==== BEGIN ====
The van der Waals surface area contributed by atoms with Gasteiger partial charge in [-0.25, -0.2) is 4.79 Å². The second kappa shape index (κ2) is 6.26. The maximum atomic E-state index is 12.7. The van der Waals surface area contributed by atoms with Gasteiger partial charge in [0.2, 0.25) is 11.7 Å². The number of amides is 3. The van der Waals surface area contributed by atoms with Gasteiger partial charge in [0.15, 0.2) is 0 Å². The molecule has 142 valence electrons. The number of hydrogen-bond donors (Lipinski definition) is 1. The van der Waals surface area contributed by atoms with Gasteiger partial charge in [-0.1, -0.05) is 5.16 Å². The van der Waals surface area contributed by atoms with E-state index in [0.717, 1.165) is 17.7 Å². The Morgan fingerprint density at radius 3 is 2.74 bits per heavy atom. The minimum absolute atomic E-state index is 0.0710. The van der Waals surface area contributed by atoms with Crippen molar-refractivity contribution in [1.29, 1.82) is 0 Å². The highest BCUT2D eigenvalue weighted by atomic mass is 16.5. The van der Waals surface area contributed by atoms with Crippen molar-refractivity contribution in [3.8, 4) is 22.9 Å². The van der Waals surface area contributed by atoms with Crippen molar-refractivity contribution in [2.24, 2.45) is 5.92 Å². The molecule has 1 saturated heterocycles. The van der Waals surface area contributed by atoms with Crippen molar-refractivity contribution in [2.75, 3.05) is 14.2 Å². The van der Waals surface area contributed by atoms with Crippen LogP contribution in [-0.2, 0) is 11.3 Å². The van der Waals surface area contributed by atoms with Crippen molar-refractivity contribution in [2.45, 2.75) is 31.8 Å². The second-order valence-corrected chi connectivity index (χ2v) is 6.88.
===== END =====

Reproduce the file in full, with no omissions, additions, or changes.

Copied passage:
The van der Waals surface area contributed by atoms with Gasteiger partial charge in [-0.25, -0.2) is 4.79 Å². The second kappa shape index (κ2) is 6.26. The maximum atomic E-state index is 12.7. The van der Waals surface area contributed by atoms with Gasteiger partial charge in [0.2, 0.25) is 11.7 Å². The number of amides is 3. The van der Waals surface area contributed by atoms with Gasteiger partial charge in [0.15, 0.2) is 0 Å². The molecule has 142 valence electrons. The number of hydrogen-bond donors (Lipinski definition) is 1. The van der Waals surface area contributed by atoms with Gasteiger partial charge in [-0.1, -0.05) is 5.16 Å². The van der Waals surface area contributed by atoms with E-state index in [0.717, 1.165) is 17.7 Å². The Morgan fingerprint density at radius 3 is 2.74 bits per heavy atom. The minimum absolute atomic E-state index is 0.0710. The van der Waals surface area contributed by atoms with Crippen molar-refractivity contribution in [1.29, 1.82) is 0 Å². The highest BCUT2D eigenvalue weighted by atomic mass is 16.5. The van der Waals surface area contributed by atoms with Crippen molar-refractivity contribution in [3.8, 4) is 22.9 Å². The van der Waals surface area contributed by atoms with Crippen molar-refractivity contribution in [2.24, 2.45) is 5.92 Å². The molecule has 1 saturated heterocycles. The van der Waals surface area contributed by atoms with Crippen molar-refractivity contribution in [2.75, 3.05) is 14.2 Å². The van der Waals surface area contributed by atoms with Crippen LogP contribution in [-0.2, 0) is 11.3 Å². The van der Waals surface area contributed by atoms with Crippen molar-refractivity contribution in [2.45, 2.75) is 31.8 Å². The second-order valence-corrected chi connectivity index (χ2v) is 6.88.